Comscore has finally caved to a decade of complaints from web publishers that its traffic estimates woefully undercount site traffic, thus producing a vast disparity between Comscore numbers and the numbers the sites have in their logs.

Now, Comscore is finally going to change the way it counts traffic, thus, hopefully, bringing the numbers more in line with reality.

(Comscore extrapolates overall usage from a relatively small panel of web users, which accounts for part of the difference. The rest probably comes from the same user using multiple browsers
to access a single site, which boosts the numbers in site logs).

For years, Comscore has insisted that it is right and that sites are delusional. But now, under pressure from competitors Quantcast and Google, which offer free tracking pixels via which sites can have their site-side traffic counted, Comscore is rebuilding its measurement system. Henceforth, for some sites, it will use a "hybrid" model of panels AND site-side tracking pixels.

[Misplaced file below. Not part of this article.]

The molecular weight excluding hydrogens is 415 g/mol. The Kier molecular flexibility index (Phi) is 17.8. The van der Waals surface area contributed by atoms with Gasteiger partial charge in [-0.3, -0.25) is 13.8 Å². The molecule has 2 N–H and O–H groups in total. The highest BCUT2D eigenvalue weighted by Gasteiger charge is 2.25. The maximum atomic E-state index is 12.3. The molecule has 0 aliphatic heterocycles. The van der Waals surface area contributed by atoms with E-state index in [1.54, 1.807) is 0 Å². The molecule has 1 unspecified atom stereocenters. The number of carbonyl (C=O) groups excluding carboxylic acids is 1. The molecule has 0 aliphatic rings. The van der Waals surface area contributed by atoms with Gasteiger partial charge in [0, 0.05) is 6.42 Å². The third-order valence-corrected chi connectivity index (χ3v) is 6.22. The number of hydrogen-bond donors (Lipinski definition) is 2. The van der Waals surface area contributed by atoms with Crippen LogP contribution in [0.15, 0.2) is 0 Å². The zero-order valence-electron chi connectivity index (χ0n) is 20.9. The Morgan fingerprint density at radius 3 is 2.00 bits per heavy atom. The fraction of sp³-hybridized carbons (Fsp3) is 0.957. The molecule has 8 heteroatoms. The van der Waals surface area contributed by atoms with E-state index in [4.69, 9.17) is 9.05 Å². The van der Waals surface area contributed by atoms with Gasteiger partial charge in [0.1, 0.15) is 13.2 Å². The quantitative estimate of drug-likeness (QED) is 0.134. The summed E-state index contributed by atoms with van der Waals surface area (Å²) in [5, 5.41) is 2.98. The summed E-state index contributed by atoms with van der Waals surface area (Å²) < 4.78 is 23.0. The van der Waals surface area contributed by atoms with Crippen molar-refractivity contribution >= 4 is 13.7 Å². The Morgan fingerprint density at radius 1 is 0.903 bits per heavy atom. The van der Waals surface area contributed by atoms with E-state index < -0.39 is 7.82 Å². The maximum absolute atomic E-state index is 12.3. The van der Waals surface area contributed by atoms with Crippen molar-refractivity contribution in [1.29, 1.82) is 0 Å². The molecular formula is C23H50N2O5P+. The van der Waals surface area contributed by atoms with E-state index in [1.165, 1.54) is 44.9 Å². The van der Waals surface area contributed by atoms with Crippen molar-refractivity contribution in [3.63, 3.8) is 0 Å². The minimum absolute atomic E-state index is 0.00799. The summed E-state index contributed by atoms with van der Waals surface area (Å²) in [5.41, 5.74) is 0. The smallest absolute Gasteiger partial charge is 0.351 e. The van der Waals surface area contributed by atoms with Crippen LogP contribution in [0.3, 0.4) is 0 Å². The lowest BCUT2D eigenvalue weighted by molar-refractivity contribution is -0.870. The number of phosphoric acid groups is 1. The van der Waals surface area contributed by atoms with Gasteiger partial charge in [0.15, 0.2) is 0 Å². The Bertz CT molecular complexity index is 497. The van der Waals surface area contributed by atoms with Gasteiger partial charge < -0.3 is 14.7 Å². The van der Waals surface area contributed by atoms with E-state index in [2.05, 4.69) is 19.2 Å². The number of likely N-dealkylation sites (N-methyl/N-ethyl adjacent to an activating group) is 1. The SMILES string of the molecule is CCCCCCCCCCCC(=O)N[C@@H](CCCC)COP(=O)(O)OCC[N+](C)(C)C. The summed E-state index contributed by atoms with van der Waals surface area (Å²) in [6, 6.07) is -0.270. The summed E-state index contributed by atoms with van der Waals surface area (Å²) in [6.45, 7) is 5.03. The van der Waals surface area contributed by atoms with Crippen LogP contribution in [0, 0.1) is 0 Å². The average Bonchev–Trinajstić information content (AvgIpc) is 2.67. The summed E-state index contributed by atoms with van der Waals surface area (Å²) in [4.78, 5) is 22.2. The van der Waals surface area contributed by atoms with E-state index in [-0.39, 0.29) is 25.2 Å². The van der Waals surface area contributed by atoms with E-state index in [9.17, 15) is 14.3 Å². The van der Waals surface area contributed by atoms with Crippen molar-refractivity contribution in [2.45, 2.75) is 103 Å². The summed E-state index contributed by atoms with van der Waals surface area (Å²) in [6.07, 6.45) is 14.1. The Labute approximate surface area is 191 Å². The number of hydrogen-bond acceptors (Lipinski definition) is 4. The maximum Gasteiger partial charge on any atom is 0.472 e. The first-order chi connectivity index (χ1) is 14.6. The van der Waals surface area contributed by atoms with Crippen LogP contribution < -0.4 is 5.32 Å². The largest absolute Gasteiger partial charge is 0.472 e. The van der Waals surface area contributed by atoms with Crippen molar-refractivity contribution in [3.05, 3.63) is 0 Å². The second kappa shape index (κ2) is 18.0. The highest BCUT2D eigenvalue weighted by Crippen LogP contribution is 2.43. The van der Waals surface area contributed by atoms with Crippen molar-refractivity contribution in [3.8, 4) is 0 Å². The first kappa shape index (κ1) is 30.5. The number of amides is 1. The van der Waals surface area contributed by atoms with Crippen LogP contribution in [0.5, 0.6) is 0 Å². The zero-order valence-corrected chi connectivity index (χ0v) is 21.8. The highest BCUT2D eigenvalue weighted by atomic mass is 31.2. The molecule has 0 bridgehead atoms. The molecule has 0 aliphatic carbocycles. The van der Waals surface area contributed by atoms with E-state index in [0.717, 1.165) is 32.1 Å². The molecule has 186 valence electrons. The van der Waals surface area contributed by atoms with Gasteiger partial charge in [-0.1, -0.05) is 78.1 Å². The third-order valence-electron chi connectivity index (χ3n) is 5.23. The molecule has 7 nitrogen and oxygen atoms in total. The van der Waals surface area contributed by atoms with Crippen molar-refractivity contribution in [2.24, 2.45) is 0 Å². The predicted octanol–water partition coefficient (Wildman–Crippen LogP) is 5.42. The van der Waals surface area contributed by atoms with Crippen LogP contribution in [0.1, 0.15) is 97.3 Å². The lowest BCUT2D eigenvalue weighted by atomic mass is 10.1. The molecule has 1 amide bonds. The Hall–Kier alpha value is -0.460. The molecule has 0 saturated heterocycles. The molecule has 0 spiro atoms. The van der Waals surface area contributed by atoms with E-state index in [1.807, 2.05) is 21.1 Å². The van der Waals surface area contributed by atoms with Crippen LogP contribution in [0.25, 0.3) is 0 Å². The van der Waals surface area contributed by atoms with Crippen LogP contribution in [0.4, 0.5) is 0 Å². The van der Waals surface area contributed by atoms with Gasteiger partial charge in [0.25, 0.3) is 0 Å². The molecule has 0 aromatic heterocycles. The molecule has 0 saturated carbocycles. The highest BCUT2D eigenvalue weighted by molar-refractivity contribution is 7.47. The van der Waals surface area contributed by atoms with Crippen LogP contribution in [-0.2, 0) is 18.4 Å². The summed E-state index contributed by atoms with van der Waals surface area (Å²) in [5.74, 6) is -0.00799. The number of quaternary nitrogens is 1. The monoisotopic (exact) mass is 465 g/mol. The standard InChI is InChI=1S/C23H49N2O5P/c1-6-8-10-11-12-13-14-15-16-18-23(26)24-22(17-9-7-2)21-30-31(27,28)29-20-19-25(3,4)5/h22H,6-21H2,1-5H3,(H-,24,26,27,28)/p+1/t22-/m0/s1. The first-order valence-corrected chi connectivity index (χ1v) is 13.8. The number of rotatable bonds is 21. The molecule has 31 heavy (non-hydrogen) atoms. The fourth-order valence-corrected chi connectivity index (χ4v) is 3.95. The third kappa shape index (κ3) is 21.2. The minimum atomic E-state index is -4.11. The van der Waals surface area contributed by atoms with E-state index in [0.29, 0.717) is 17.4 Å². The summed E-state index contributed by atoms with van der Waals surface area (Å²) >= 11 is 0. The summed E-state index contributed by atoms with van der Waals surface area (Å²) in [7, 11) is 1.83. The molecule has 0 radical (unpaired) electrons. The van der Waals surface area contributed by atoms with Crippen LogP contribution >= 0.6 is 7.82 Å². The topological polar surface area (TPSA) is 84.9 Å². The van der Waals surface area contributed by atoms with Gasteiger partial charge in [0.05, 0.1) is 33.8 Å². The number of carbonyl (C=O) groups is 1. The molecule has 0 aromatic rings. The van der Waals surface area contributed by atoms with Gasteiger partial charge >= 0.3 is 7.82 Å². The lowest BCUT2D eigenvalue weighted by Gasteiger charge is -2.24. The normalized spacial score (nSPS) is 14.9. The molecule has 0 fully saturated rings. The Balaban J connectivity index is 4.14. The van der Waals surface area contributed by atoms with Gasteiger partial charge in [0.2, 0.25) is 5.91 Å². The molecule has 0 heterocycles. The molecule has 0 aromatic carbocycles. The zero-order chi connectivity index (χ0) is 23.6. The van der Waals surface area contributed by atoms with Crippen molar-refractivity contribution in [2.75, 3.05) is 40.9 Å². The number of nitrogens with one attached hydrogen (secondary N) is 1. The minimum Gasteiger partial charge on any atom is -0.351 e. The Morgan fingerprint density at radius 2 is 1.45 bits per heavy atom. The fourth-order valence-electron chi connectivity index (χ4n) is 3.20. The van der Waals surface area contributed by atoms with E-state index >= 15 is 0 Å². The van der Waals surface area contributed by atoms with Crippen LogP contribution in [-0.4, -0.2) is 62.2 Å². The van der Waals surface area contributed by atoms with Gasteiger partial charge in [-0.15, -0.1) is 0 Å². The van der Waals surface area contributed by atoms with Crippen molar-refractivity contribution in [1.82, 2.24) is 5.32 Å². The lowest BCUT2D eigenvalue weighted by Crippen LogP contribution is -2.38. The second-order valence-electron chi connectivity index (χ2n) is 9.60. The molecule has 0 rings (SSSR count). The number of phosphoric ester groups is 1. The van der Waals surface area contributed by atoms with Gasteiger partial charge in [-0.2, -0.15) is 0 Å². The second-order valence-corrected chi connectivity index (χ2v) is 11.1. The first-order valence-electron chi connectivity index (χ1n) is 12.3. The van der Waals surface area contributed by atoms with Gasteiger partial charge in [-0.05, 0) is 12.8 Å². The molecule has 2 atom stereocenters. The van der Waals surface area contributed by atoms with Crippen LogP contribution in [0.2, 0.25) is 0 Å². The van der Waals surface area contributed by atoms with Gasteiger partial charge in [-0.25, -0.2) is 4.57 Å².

That is an admission that sites might have been right all long. (Or at least more right than Comscore). But it's not what's infuriating here.

Comscore will give the tracking pixel away for free to paying clients, sites that pay thousands of dollars a year to get its detailed traffic information. All other sites, however, will have to pay Comscore $10,000 or keep having their traffic counted the old way.

That's blackmail.

Sites that can't afford Comscore research (it's extremely expensive) will have to fork over $10,000 merely to have their traffic counted on an apples-to-apples basis with that of their richer competitors. Because most sites think Comscore grossly under reports their traffic, this amounts to Comscore saying "If you want your higher traffic numbers, you need to pay us $10,000."

That's bad business. And it will make those who have already embraced Quantcast, Compete, Google Analytics, and other more reasonably priced traffic measurement services hate Comscore even more.

Peter Kafka has more details.